Matt Cashore /

Irish A-to-Z: Alizé Mack

The highest ranked recruit on Notre Dame’s roster plans to return with a vengeance after a season sidelined by academic suspension.

  • Class: Junior (Sophomore eligibility)
  • On the depth chart: Tight End 1B
  • Post-spring status: Ascending

There was a lot not to like about Notre Dame football and the calendar year 2016, both in-season and prior. Among the initial blows absorbed by the program was the loss of promising sophomore tight end Alizé’ Mack (then Alizé’ Jones) to academic suspension.

Mack was slated to play both tight end and the W receiver position for Brian Kelly’s Irish. He instead played the role of practice field cheerleader and twitter maven, often referencing his pending return to the field and the havoc he would wreak upon it as a result.

A five-star pledge in 2015 and currently Notre Dame’s highest-ranked prospect, Mack started five games as a true freshman, catching 13 passes for 190 yards while appearing in every contest. He nonetheless enters his third season at the program among the nation’s top tight end prospects.


Notre Dame’s oft-reference 2015 season of contention might have come crashing to an ignominious halt if not for the exploits of Mack in a Halloween evening contest against Temple in Philadelphia.

Trailing 20-17 with just over three minutes remaining, rookie quarterback DeShone Kizer found Jones on a deep cross that brought the pigskin 45 yards from Notre Dame’s own 38 to the Temple 17-yard line. Two snaps later, Kizer hit Irish season-saver Will Fuller for what proved to be the game-winning score.

It was the biggest play of Alizé Jones’ collegiate career. Alizé Mack’s biggest is on deck.


“I think Chip’s (Long) doing a terrific job with him. He knows how to raise him up when he needs to and scold him when he needs to. Alizé needs a little bit of that. But he’s virtually un-coverable in certain areas of the field. I don’t care at any level. He just has that kind of talent.” – Irish head coach Brian Kelly


Tyler Eifert?

He’s the position’s modern standard, the cross-bearer for Tight End U since Dave Casper and Ken MacAfee put the position on the map in the 1970s.

Like Mack, Eifert earned his keep split wide nearly as often as he did inline, though Eifert, by the time he reached his senior season, was an outstanding, top-level blocker. Mack’s not there yet but he has improved in that regard.

“The one thing that I think stands out to me in the few days (of spring) is he’s committed himself to being a blocker and playing physical,” Kelly said of Mack. “If he continues to do that, we’re going to find ourselves with a lot of tight ends on the field.”

Classmate Equanimeous St. Brown will likely lead the team in targets, but it’s not a stretch to think Mack will be a (distant) second in that regard on what should be a big-play passing attack in 2017.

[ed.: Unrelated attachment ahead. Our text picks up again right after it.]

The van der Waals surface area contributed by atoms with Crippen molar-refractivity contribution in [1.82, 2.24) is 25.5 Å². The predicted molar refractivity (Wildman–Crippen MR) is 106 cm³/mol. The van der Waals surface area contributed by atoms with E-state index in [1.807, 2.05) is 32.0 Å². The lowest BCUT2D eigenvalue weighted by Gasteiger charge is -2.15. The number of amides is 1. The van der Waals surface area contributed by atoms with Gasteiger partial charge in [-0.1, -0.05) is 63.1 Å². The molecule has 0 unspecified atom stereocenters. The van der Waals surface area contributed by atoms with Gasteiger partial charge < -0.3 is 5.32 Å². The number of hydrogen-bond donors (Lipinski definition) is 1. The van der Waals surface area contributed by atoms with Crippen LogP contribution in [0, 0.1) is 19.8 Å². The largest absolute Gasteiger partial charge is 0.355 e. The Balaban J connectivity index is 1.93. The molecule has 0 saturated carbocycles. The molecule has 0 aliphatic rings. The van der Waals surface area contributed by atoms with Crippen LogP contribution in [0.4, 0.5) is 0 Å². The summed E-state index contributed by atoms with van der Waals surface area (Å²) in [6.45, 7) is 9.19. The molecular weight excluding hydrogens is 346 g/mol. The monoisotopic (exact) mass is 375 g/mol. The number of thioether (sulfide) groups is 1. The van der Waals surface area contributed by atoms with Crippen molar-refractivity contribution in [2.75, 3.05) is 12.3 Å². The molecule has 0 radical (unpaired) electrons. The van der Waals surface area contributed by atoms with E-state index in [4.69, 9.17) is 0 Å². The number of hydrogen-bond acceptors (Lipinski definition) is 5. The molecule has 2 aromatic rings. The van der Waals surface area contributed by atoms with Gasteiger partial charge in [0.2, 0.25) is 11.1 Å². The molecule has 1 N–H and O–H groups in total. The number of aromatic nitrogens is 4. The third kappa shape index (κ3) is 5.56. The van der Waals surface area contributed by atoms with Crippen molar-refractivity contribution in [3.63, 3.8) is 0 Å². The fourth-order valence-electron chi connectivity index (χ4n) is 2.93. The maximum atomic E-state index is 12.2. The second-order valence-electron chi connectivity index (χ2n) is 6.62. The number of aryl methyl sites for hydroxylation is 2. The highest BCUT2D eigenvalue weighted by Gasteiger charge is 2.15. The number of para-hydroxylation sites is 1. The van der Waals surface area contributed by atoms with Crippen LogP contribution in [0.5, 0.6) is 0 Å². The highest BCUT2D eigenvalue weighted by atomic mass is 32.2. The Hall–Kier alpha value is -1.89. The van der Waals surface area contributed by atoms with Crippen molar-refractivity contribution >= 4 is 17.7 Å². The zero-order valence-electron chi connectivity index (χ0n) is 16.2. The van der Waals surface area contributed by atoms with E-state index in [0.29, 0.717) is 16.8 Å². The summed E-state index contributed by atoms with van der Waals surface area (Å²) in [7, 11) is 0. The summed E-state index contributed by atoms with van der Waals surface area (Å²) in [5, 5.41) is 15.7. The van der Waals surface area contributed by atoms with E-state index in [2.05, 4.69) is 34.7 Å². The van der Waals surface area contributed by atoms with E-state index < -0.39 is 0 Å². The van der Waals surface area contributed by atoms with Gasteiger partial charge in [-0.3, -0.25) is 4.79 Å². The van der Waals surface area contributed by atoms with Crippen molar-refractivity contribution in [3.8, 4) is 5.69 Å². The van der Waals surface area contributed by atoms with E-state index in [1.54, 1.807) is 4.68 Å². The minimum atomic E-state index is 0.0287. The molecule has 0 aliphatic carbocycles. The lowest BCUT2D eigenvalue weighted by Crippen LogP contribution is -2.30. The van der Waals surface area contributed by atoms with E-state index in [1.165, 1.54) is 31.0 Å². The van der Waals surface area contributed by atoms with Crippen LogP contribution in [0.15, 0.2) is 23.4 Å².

It’s not fair to offer an off the field for Mack (he’s “as eligible” as is anyone else after a year in purgatory), and on the field, it seems implausible that Notre Dame would treat its talented tight ends as second-class citizens this fall as it did in 2016.

But it’s fair to wonder how Mack will respond to success – he’s going to have some early.  It takes a lot more to become the next Tyler Eifert, or Anthony Fasano, or even Troy Niklas than running down the field in practice and dominating A.) Questionable safeties, and B.) Safeties that aren’t supposed to hit you hard.

Mental and physical toughness are necessary to survive a 12-game slate that includes five road games and matchups against the SEC, Big 10, Pac-12, ACC, and the always mentally taxing Naval Academy along the way.

Better pro prospects than Mack have failed in that regard.


You mean a five-star tight end with zero touchdowns to his credit entering his junior season? That seems a tad askew, no?

The nation’s No. 2 ranked tight end prospect in 2015, Mack is commensurate with Kyle Rudolph (No. 1 in 2008), Mike Ragone (No. 2 in 2007), and Ben Koyack (No. 1 in 2011).

Save for *statistics, Mack’s career arc resembles the highly touted Ragone, who played in 11 of 12 games as a true freshman then missed his sophomore season (ACL tear).

(*Ragone caught just one pass while Mack snared 13, but its fair to surmise Ragone might have secured a few more had then-freshman quarterback Jimmy Clausen had more than a half-second to set and throw behind the worst offensive line in program history.)

It is to be hoped Mack avoids the injuries and off field issues that plagued Ragone’s promising career thereafter. Top Stories